After the death of my parents, I inherited the statue, and it formed part of the estate for valuation purposes. Many items such as books and furniture were sold for financial reasons. However, as this particular piece was sentimental and I understood would increase in value, I kept this piece and hoped I would not be forced to sell this piece so I could pass it on to my children. However, I also am aware that it is worth several thousand pounds, which is a phenomenal amount of money to me. I am a pensioner and do not have many items of value. I have therefore always knowns that should I be required to raise funds, I had this item as security.

The Impact on the Government’s Proposed Ban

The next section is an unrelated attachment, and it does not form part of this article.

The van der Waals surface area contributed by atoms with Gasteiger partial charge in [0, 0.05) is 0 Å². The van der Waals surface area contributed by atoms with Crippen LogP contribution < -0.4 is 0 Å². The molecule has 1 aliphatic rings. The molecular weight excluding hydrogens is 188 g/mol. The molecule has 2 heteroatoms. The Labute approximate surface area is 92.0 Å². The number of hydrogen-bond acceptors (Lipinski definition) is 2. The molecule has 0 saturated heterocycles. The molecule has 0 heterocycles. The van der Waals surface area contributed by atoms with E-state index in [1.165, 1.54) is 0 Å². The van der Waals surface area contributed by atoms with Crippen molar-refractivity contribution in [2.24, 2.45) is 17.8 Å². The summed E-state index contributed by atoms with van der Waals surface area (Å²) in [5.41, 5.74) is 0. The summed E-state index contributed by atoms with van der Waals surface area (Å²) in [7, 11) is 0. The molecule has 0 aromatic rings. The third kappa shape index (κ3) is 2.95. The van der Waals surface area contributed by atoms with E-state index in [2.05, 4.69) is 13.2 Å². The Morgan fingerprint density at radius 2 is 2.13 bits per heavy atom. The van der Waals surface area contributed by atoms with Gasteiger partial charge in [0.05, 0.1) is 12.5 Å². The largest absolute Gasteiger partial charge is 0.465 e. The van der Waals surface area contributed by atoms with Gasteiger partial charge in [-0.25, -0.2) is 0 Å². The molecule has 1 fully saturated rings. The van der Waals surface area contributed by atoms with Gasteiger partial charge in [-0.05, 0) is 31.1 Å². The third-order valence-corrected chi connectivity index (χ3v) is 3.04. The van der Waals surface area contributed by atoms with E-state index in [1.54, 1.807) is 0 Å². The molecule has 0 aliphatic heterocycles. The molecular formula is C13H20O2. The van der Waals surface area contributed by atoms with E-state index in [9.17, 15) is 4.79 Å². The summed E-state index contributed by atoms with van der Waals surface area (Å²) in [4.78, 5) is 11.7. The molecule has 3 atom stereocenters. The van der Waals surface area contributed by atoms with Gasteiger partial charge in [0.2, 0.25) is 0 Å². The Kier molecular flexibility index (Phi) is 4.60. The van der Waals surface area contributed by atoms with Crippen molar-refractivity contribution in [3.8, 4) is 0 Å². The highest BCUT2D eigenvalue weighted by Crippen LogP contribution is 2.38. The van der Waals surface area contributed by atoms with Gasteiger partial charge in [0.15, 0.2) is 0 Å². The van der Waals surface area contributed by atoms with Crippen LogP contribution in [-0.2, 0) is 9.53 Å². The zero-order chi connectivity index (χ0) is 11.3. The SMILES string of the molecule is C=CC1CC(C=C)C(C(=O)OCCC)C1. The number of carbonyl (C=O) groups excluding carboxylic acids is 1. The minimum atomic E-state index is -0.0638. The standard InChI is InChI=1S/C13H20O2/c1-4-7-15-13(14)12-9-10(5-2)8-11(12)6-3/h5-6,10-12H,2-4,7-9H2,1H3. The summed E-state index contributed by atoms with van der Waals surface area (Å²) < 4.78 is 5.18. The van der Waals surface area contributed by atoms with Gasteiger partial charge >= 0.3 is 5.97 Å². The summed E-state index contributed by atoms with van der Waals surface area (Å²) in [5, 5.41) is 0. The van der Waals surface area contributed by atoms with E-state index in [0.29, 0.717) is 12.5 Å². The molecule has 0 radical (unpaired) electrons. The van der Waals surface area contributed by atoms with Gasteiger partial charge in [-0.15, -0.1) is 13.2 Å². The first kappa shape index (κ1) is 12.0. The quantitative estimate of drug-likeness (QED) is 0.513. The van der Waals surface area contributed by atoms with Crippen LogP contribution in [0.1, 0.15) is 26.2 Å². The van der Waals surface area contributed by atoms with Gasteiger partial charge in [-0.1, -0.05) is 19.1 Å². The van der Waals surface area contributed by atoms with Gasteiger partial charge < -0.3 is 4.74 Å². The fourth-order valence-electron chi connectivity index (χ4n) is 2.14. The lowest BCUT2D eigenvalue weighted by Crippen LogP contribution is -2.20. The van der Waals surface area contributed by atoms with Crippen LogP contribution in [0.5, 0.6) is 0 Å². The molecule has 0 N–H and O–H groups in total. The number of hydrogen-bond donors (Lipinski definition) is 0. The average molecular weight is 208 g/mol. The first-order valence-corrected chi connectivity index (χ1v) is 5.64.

I now understand that the Government’s ivory ban will make it illegal for me to sell this piece. I have been advised by my family that I must either make the decision to sell the piece now so that I have the money should I need it in the future or accept that if I want to keep the item for sentimental reasons I will lose the limited ability I have to raise a few thousand pounds should I need to. This is an extremely distressing position, particularly given the speed at which the Government seems to be passing this ban. I also understand that the value of the item has decreased already, as a result of the Government’s announcement. I am extremely concerned that this will affect the insurance value of my piece to the extent that should this item be stolen or damaged, I would not even be able to recover anything on my insurance.